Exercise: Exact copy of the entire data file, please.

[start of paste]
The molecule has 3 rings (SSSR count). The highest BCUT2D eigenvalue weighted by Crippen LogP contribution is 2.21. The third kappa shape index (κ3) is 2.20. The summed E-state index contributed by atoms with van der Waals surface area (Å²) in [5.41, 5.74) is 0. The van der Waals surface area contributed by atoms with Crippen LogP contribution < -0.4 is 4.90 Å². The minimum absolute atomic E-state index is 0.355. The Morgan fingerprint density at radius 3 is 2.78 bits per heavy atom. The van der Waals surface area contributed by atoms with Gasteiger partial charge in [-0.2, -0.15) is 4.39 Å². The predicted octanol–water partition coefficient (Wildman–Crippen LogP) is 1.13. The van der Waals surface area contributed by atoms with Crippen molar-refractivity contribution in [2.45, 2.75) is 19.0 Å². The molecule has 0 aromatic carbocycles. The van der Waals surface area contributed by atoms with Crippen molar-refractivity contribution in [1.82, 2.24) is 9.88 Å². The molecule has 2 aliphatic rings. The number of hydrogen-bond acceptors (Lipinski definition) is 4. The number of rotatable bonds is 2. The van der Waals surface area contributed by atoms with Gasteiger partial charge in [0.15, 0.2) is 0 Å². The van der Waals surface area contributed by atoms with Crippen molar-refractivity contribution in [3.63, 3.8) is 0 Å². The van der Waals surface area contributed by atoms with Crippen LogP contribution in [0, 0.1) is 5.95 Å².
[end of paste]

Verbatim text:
The molecule has 3 rings (SSSR count). The highest BCUT2D eigenvalue weighted by Crippen LogP contribution is 2.21. The third kappa shape index (κ3) is 2.20. The summed E-state index contributed by atoms with van der Waals surface area (Å²) in [5.41, 5.74) is 0. The van der Waals surface area contributed by atoms with Crippen LogP contribution < -0.4 is 4.90 Å². The minimum absolute atomic E-state index is 0.355. The Morgan fingerprint density at radius 3 is 2.78 bits per heavy atom. The van der Waals surface area contributed by atoms with Gasteiger partial charge in [-0.2, -0.15) is 4.39 Å². The predicted octanol–water partition coefficient (Wildman–Crippen LogP) is 1.13. The van der Waals surface area contributed by atoms with Crippen molar-refractivity contribution in [2.45, 2.75) is 19.0 Å². The molecule has 0 aromatic carbocycles. The van der Waals surface area contributed by atoms with Crippen molar-refractivity contribution in [1.82, 2.24) is 9.88 Å². The molecule has 2 aliphatic rings. The number of hydrogen-bond acceptors (Lipinski definition) is 4. The number of rotatable bonds is 2. The van der Waals surface area contributed by atoms with Gasteiger partial charge in [0.15, 0.2) is 0 Å². The van der Waals surface area contributed by atoms with Crippen molar-refractivity contribution in [3.63, 3.8) is 0 Å². The van der Waals surface area contributed by atoms with Crippen LogP contribution in [0, 0.1) is 5.95 Å².